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AU - Timmerman, Kyle L.

AU - Lee, Jessica L.

AU - Fujita, Satoshi

AU - Dhanani, Shaheen

AU - Dreyer, Hans C.

AU - Fry, Christopher

AU - Drummond, Micah J.

AU - Sheffield-Moore, Melinda

AU - Rasmussen, Blake

AU - Volpi, Elena

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N2 - OBJECTIVE - Skeletal muscle protein metabolism is resistant to the anabolic action of insulin in healthy, nondiabetic older adults. This defect is associated with impaired insulin-induced vasodilation and mTORC1 signaling. We hypothesized that, in older subjects, pharmacological restoration of insulin-induced capillary recruitment would improve the response of muscle protein synthesis and anabolism to insulin. RESEARCH DESIGN AND METHODS - Twelve healthy, nondiabetic older subjects (71 ± 2 years) were randomized to two groups. Subjects were studied at baseline and during local infusion in one leg of insulin alone (Control) or insulin plus sodium nitroprusside (SNP) at variable rate to double leg blood flow. We measured leg blood flow by dye dilution; muscle microvascular perfusion with contrast enhanced ultrasound; Akt/mTORC1 signaling by Western blotting; and muscle protein synthesis, amino acid, and glucose kinetics using stable isotope methodologies. RESULTS - There were no baseline differences between groups. Blood flow, muscle perfusion, phenylalanine delivery to the leg, and intracellular availability of phenylalanine increased significantly (P < 0.05) in SNP only. Akt phosphorylation increased in both groups but increased more in SNP (P < 0.05). Muscle protein synthesis and net balance (nmol · min-1 · 100 ml · leg-1) increased significantly (P < 0.05) in SNP (synthesis, 43 ± 6 to 129 ± 25; net balance, -16 ± 3 to 26 ± 12) but not in Control (synthesis, 41 ± 10 to 53 ± 8; net balance, -17 ± 3 to -2 ± 3). CONCLUSIONS - Pharmacological enhancement of muscle perfusion and amino acid availability during hyperinsulinemia improves the muscle protein anabolic effect of insulin in older adults.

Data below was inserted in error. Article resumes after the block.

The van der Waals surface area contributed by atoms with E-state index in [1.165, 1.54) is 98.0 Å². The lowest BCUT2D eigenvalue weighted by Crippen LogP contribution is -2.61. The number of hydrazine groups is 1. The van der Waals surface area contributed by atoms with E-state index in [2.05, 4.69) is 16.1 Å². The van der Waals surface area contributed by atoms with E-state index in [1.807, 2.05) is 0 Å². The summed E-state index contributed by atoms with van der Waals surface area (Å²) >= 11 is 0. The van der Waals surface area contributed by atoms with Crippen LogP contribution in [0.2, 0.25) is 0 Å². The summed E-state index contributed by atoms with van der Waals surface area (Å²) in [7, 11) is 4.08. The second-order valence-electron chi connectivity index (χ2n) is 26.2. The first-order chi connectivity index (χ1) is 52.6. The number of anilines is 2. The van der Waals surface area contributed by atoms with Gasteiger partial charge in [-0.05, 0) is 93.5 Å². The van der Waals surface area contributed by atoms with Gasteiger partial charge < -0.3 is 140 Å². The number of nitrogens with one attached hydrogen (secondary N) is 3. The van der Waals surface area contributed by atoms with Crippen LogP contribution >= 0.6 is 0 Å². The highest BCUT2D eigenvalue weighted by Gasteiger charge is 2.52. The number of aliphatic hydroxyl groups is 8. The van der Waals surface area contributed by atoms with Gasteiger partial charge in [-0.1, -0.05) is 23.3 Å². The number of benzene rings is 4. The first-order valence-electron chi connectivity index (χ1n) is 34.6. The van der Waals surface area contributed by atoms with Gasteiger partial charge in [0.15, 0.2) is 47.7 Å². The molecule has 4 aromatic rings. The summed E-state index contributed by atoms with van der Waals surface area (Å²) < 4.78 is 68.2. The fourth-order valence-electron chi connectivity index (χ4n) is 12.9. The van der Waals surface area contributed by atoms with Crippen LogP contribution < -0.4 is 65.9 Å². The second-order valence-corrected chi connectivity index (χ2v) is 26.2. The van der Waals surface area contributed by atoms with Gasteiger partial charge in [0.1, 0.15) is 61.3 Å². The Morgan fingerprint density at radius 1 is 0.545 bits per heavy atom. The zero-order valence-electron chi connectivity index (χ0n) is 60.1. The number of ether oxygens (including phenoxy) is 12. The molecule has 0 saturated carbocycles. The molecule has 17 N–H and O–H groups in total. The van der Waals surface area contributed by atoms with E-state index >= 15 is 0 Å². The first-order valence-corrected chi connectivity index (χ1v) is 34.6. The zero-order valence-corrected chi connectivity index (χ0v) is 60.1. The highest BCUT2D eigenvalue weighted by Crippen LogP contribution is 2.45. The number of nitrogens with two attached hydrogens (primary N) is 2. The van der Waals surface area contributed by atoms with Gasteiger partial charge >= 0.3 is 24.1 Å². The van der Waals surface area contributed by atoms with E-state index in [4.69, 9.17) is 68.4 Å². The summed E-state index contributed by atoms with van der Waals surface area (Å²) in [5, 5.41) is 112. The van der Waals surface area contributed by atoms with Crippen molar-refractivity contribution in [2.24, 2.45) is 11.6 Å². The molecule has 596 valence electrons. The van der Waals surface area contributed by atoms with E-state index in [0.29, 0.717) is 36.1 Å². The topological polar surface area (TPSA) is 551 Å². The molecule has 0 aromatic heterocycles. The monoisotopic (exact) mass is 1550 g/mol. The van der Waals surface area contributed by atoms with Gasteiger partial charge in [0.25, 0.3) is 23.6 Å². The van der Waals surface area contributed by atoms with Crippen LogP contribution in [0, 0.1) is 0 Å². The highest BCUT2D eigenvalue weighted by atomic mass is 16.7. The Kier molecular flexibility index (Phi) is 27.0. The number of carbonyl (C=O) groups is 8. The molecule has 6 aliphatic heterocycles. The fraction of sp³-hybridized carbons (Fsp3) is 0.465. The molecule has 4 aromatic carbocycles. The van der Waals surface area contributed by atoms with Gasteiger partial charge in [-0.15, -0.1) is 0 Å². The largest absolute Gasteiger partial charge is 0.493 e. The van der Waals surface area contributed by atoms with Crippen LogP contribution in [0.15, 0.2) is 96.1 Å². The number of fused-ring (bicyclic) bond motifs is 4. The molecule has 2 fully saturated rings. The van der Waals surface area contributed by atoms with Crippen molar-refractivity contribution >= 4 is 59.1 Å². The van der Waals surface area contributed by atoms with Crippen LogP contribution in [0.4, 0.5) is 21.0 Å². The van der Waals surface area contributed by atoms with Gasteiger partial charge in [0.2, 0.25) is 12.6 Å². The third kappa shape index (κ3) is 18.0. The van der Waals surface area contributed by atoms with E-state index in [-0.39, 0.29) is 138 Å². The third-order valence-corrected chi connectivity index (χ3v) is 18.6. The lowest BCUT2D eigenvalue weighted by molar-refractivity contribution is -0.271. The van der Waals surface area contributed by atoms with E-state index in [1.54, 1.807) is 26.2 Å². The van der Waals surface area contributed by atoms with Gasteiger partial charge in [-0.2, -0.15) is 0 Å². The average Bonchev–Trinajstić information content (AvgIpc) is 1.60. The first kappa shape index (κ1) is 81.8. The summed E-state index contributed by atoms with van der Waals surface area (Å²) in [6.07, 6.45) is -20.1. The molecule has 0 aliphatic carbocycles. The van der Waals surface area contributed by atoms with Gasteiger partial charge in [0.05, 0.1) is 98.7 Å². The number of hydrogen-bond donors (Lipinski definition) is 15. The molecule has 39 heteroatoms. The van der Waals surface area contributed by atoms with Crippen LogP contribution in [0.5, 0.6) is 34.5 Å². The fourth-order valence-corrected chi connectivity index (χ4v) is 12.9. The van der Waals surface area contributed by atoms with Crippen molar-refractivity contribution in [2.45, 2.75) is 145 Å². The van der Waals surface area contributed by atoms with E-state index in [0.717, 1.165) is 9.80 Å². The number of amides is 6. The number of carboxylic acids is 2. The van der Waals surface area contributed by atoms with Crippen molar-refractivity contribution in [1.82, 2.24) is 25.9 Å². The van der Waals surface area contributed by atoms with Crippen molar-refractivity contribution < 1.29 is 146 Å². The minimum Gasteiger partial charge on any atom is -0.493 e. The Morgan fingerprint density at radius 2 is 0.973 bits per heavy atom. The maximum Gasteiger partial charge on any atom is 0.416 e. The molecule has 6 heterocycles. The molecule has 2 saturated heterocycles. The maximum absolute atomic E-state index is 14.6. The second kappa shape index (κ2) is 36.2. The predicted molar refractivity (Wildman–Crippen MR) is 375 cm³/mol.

AB - OBJECTIVE - Skeletal muscle protein metabolism is resistant to the anabolic action of insulin in healthy, nondiabetic older adults. This defect is associated with impaired insulin-induced vasodilation and mTORC1 signaling. We hypothesized that, in older subjects, pharmacological restoration of insulin-induced capillary recruitment would improve the response of muscle protein synthesis and anabolism to insulin. RESEARCH DESIGN AND METHODS - Twelve healthy, nondiabetic older subjects (71 ± 2 years) were randomized to two groups. Subjects were studied at baseline and during local infusion in one leg of insulin alone (Control) or insulin plus sodium nitroprusside (SNP) at variable rate to double leg blood flow. We measured leg blood flow by dye dilution; muscle microvascular perfusion with contrast enhanced ultrasound; Akt/mTORC1 signaling by Western blotting; and muscle protein synthesis, amino acid, and glucose kinetics using stable isotope methodologies. RESULTS - There were no baseline differences between groups. Blood flow, muscle perfusion, phenylalanine delivery to the leg, and intracellular availability of phenylalanine increased significantly (P < 0.05) in SNP only. Akt phosphorylation increased in both groups but increased more in SNP (P < 0.05). Muscle protein synthesis and net balance (nmol · min-1 · 100 ml · leg-1) increased significantly (P < 0.05) in SNP (synthesis, 43 ± 6 to 129 ± 25; net balance, -16 ± 3 to 26 ± 12) but not in Control (synthesis, 41 ± 10 to 53 ± 8; net balance, -17 ± 3 to -2 ± 3). CONCLUSIONS - Pharmacological enhancement of muscle perfusion and amino acid availability during hyperinsulinemia improves the muscle protein anabolic effect of insulin in older adults.